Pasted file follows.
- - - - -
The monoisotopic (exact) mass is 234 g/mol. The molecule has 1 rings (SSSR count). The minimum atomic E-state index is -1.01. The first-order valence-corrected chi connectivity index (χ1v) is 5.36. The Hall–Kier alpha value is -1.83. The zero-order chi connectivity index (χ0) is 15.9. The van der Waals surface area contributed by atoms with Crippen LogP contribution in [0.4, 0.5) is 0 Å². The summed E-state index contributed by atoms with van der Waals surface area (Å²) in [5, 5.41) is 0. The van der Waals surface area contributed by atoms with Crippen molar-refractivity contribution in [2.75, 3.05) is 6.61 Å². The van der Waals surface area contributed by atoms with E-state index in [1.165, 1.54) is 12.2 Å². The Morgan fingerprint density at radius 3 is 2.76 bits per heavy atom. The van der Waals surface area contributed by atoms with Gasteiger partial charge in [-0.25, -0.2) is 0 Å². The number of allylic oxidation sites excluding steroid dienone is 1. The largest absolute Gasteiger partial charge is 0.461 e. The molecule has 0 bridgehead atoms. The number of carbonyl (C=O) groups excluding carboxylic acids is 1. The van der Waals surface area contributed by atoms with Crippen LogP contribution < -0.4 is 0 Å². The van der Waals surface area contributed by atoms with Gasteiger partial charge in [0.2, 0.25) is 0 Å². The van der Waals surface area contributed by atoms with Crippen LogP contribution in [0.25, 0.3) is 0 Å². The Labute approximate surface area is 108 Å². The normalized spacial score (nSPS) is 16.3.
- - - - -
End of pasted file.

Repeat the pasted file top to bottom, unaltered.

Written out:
The monoisotopic (exact) mass is 234 g/mol. The molecule has 1 rings (SSSR count). The minimum atomic E-state index is -1.01. The first-order valence-corrected chi connectivity index (χ1v) is 5.36. The Hall–Kier alpha value is -1.83. The zero-order chi connectivity index (χ0) is 15.9. The van der Waals surface area contributed by atoms with Crippen LogP contribution in [0.4, 0.5) is 0 Å². The summed E-state index contributed by atoms with van der Waals surface area (Å²) in [5, 5.41) is 0. The van der Waals surface area contributed by atoms with Crippen molar-refractivity contribution in [2.75, 3.05) is 6.61 Å². The van der Waals surface area contributed by atoms with E-state index in [1.165, 1.54) is 12.2 Å². The Morgan fingerprint density at radius 3 is 2.76 bits per heavy atom. The van der Waals surface area contributed by atoms with Gasteiger partial charge in [-0.25, -0.2) is 0 Å². The number of allylic oxidation sites excluding steroid dienone is 1. The largest absolute Gasteiger partial charge is 0.461 e. The molecule has 0 bridgehead atoms. The number of carbonyl (C=O) groups excluding carboxylic acids is 1. The van der Waals surface area contributed by atoms with Crippen LogP contribution < -0.4 is 0 Å². The van der Waals surface area contributed by atoms with Gasteiger partial charge in [0.2, 0.25) is 0 Å². The van der Waals surface area contributed by atoms with Crippen LogP contribution in [0.25, 0.3) is 0 Å². The Labute approximate surface area is 108 Å². The normalized spacial score (nSPS) is 16.3.